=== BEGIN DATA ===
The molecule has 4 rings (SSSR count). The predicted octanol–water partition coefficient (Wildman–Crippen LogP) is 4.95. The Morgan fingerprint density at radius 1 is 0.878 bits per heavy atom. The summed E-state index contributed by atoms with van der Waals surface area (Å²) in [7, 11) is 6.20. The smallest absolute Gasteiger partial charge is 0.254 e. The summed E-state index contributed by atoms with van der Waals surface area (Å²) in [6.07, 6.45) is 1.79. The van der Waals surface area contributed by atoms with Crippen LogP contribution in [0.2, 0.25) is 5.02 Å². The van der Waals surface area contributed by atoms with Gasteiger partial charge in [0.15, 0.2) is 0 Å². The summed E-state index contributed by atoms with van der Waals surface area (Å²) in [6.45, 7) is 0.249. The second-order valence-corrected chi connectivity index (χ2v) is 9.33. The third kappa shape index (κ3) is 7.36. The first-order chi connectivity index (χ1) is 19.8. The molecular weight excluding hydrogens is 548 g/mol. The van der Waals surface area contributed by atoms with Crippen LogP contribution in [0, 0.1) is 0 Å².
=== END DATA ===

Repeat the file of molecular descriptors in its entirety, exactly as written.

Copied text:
The molecule has 4 rings (SSSR count). The predicted octanol–water partition coefficient (Wildman–Crippen LogP) is 4.95. The Morgan fingerprint density at radius 1 is 0.878 bits per heavy atom. The summed E-state index contributed by atoms with van der Waals surface area (Å²) in [7, 11) is 6.20. The smallest absolute Gasteiger partial charge is 0.254 e. The summed E-state index contributed by atoms with van der Waals surface area (Å²) in [6.07, 6.45) is 1.79. The van der Waals surface area contributed by atoms with Crippen LogP contribution in [0.2, 0.25) is 5.02 Å². The van der Waals surface area contributed by atoms with Gasteiger partial charge in [0.15, 0.2) is 0 Å². The summed E-state index contributed by atoms with van der Waals surface area (Å²) in [6.45, 7) is 0.249. The second-order valence-corrected chi connectivity index (χ2v) is 9.33. The third kappa shape index (κ3) is 7.36. The first-order chi connectivity index (χ1) is 19.8. The molecular weight excluding hydrogens is 548 g/mol. The van der Waals surface area contributed by atoms with Crippen LogP contribution in [0, 0.1) is 0 Å².